Illusions of Grandeur

He's done with art. Now Bill Tonnesen wants to build a Holocaust memorial in Phoenix

But she kept it to herself. "No one wanted to listen," she says simply. "No one asked."

Handler eventually moved from Detroit to Phoenix, where she raised her son and ran a drapery shop. And then, in 1982, she got a call from a woman named Risa Mallin.

Mallin, who grew up in Arizona, had taken a course about teaching the Holocaust in Israel. She'd seen the power of the survivors' stories, and wanted to get together a survivors' group to speak in schools and churches.

The monument at Beth El cost just $8,000 – Tonnesen's plans will cost an estimated 562 times that.
Peter Scanlon
The monument at Beth El cost just $8,000 – Tonnesen's plans will cost an estimated 562 times that.
Ella Adler survived four and a half years in concentration camps.
Peter Scanlon
Ella Adler survived four and a half years in concentration camps.

Handler agreed to join. She became one of the first members of the survivors' association.

Speaking of her experience is still hard, but Handler relishes every opportunity. "I don't know where my family died," she says. "There are no graves. There are no anniversary dates to think of them. But they didn't just disappear. This is a chance to say they lived."

The group today includes 130 Holocaust survivors, says its president, David Kader. (Kader, an ASU law professor who specializes in constitutional law, is the son of survivors.) It's a number that drops every year.

"The people in their 70s are the young ones," Kader says. "We've had a lot of deaths. We fully expect that we will not be an organization in 10 years. We may not be one in five."

With that in mind, Kader asked the group in 2002 to think about its plans for posterity, including, perhaps, building a memorial.

Holocaust memorials are so numerous that when James E. Young, a professor at the University of Massachusetts, Amherst, decided to write a book about them, he ended up choosing "a few hundred" to focus on. "Just about every town has something," Young says, including Tucson and El Paso. Los Angeles has three.

But Phoenix has only a small monument, tucked behind Beth El, a synagogue in central Phoenix. "This community is way behind the curve," Kader says. He thought it might be time to change that. "We are what we remember," he says. When the survivors agreed that they'd like to do something, Kader started scouting locations.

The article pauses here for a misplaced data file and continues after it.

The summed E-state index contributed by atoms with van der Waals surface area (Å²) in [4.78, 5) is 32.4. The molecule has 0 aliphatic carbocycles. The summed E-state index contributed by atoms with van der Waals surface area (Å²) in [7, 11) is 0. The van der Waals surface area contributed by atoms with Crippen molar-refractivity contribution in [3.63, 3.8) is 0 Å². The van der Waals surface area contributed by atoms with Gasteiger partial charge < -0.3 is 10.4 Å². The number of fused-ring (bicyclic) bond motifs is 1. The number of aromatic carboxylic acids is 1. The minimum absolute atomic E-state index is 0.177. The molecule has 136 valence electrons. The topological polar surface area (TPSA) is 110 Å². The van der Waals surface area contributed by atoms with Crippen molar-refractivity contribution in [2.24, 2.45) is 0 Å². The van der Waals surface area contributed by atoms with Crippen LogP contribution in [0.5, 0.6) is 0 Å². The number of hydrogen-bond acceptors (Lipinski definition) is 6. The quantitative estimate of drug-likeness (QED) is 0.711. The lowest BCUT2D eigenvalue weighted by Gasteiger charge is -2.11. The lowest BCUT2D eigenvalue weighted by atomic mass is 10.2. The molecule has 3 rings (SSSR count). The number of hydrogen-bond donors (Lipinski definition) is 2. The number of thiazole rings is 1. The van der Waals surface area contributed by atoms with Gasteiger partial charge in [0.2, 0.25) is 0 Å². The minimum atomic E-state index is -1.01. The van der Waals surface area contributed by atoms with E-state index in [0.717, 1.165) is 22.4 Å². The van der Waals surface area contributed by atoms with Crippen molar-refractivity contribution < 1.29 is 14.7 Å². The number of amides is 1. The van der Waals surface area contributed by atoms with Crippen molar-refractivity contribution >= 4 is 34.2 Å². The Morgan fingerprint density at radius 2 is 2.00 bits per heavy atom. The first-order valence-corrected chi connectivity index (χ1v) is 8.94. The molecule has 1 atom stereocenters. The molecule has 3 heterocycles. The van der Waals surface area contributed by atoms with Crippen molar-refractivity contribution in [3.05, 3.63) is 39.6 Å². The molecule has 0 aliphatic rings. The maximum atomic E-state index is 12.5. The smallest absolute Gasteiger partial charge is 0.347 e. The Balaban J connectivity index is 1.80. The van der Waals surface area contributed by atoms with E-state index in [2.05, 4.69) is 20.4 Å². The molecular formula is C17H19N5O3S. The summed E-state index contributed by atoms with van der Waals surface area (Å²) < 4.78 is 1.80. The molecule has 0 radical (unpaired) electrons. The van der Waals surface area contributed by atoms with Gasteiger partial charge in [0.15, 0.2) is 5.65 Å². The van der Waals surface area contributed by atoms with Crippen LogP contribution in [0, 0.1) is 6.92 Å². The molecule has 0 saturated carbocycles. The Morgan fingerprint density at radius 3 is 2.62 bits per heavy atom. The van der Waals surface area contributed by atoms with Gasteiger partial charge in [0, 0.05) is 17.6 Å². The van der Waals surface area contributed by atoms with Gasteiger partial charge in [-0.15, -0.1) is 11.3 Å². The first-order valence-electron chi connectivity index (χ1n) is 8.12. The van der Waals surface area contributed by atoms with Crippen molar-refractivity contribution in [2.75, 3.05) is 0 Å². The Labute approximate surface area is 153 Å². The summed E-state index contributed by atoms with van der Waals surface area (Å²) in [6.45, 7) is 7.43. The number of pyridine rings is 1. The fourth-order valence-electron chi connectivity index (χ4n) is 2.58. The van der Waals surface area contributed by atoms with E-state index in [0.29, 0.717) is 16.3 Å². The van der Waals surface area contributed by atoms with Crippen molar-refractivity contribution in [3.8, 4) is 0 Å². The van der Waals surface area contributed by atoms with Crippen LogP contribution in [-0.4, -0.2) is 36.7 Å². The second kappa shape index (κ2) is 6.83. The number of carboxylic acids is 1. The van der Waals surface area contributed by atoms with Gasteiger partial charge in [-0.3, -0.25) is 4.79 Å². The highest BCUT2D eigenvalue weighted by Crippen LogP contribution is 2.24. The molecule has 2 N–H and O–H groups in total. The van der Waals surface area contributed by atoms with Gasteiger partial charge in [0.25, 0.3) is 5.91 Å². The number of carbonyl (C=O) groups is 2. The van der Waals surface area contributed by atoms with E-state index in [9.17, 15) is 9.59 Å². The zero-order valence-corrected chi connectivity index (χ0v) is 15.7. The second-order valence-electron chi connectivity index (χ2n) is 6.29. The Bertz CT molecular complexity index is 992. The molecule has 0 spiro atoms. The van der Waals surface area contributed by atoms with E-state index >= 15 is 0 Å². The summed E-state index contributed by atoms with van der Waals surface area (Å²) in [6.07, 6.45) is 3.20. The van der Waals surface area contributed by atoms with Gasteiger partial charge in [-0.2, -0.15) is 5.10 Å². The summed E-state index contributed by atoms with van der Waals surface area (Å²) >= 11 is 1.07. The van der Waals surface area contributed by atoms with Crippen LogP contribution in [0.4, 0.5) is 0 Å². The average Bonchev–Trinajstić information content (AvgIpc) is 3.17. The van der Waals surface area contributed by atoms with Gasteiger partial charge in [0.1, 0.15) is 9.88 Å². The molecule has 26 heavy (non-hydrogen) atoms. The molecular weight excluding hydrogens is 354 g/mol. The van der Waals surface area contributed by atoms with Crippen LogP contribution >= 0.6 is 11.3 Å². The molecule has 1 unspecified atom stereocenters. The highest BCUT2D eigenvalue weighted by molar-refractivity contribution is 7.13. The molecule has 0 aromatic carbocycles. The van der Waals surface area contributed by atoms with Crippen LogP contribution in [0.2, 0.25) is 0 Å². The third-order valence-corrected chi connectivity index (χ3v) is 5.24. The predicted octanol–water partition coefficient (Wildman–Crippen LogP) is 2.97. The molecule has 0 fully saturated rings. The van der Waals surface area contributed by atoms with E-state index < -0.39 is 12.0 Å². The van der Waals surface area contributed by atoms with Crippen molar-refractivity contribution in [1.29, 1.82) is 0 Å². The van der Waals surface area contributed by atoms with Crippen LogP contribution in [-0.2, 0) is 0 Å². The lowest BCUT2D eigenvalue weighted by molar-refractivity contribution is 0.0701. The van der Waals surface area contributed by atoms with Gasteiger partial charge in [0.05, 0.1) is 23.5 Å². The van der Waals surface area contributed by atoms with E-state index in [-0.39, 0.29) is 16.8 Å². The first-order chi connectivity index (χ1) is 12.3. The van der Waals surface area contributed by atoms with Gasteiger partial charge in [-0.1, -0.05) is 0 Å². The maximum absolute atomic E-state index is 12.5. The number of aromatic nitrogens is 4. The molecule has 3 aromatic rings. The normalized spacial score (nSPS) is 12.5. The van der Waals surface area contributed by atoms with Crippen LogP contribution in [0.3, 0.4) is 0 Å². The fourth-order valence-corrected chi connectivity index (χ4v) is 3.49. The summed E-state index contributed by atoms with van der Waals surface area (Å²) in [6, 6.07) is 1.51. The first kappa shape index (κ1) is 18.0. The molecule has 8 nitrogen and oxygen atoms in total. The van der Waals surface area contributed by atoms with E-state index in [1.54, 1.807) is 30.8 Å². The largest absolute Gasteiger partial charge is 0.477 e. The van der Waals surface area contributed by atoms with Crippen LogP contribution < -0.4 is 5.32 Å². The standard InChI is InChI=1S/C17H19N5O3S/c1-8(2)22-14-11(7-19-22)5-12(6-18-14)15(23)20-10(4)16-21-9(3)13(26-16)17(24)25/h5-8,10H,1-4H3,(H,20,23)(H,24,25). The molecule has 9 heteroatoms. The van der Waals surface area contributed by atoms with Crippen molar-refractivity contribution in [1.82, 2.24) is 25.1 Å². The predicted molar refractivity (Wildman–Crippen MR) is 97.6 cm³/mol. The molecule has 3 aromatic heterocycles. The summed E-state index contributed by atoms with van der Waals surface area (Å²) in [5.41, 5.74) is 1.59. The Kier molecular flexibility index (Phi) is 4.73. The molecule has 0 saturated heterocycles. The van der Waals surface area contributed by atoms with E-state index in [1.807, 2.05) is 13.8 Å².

It was Handler who found them their architect.

Handler's good friend, a real estate agent named Dale Dacquisto, had hired a landscape architect named Bill Tonnesen for a major project at his home in May 2001. Dacquisto had listened excitedly as Tonnesen detailed his plans to become a famous artist.

And so when it came time for Tonnesen's first show, Dacquisto was there. Along with him was Handler.

Handler was enjoying the artwork when she suddenly glimpsed a piece that stopped her dead in her tracks: what looked like an image of hands, ashy white and lifeless.

She had to sit down.

"I know these hands," she told Dacquisto. "These were the hands that came out of the crematorium."

Tonnesen and Handler talked a bit that night, and he called later that month to ask if she'd like to have dinner. He was curious why the image had struck her so. He certainly hadn't thought of the Holocaust when he created it.

"We started to talk," she says, "and then we started to talk about the memorial."

When prospective clients or art collectors want to meet Tonnesen, he often suggests they come to his studio. Hidden behind his middle-class Tempe ranch home on a quiet street just south of the university, it's not easy to find.

Despite a modern façade, his house is cluttered and ordinary; Tonnesen's son is doing his homework at the kitchen table in his rollerblades.